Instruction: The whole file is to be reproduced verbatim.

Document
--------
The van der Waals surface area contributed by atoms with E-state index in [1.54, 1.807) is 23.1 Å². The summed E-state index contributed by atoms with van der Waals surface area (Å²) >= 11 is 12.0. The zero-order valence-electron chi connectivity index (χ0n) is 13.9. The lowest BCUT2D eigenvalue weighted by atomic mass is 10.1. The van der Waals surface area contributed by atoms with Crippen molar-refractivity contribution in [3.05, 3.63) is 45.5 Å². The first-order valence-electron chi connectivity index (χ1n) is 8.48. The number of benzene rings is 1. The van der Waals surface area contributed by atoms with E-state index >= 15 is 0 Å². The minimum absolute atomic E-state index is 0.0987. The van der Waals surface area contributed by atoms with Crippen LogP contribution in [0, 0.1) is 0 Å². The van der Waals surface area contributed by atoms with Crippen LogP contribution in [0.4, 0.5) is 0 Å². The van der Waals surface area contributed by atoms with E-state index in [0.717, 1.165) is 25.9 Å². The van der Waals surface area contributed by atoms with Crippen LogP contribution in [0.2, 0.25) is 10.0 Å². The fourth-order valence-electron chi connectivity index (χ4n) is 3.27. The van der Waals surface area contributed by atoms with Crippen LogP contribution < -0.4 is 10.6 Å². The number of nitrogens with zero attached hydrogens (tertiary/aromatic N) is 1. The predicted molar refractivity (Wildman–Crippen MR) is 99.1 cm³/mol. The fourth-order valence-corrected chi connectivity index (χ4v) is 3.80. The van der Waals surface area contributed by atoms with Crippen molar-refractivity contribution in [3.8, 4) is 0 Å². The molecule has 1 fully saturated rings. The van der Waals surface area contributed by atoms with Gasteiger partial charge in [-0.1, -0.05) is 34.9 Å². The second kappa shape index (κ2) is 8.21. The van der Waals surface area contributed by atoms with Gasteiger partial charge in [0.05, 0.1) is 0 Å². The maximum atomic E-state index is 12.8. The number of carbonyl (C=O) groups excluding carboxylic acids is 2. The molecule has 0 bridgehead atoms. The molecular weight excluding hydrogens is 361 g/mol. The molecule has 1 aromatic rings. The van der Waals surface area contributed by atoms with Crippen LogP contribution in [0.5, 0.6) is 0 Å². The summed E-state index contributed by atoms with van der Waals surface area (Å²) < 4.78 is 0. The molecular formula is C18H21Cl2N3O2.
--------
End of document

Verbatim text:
The van der Waals surface area contributed by atoms with E-state index in [1.54, 1.807) is 23.1 Å². The summed E-state index contributed by atoms with van der Waals surface area (Å²) >= 11 is 12.0. The zero-order valence-electron chi connectivity index (χ0n) is 13.9. The lowest BCUT2D eigenvalue weighted by atomic mass is 10.1. The van der Waals surface area contributed by atoms with Crippen molar-refractivity contribution in [3.05, 3.63) is 45.5 Å². The first-order valence-electron chi connectivity index (χ1n) is 8.48. The number of benzene rings is 1. The van der Waals surface area contributed by atoms with E-state index >= 15 is 0 Å². The minimum absolute atomic E-state index is 0.0987. The van der Waals surface area contributed by atoms with Crippen LogP contribution in [0, 0.1) is 0 Å². The van der Waals surface area contributed by atoms with Crippen LogP contribution in [0.4, 0.5) is 0 Å². The van der Waals surface area contributed by atoms with E-state index in [0.717, 1.165) is 25.9 Å². The van der Waals surface area contributed by atoms with Crippen LogP contribution in [0.2, 0.25) is 10.0 Å². The fourth-order valence-electron chi connectivity index (χ4n) is 3.27. The van der Waals surface area contributed by atoms with Crippen LogP contribution < -0.4 is 10.6 Å². The number of nitrogens with zero attached hydrogens (tertiary/aromatic N) is 1. The predicted molar refractivity (Wildman–Crippen MR) is 99.1 cm³/mol. The fourth-order valence-corrected chi connectivity index (χ4v) is 3.80. The van der Waals surface area contributed by atoms with Crippen molar-refractivity contribution in [3.8, 4) is 0 Å². The molecule has 1 fully saturated rings. The van der Waals surface area contributed by atoms with Gasteiger partial charge in [-0.1, -0.05) is 34.9 Å². The second kappa shape index (κ2) is 8.21. The van der Waals surface area contributed by atoms with Gasteiger partial charge in [0.05, 0.1) is 0 Å². The maximum atomic E-state index is 12.8. The number of carbonyl (C=O) groups excluding carboxylic acids is 2. The molecule has 0 bridgehead atoms. The molecular weight excluding hydrogens is 361 g/mol. The molecule has 1 aromatic rings. The van der Waals surface area contributed by atoms with Crippen LogP contribution in [0.5, 0.6) is 0 Å². The summed E-state index contributed by atoms with van der Waals surface area (Å²) < 4.78 is 0. The molecular formula is C18H21Cl2N3O2.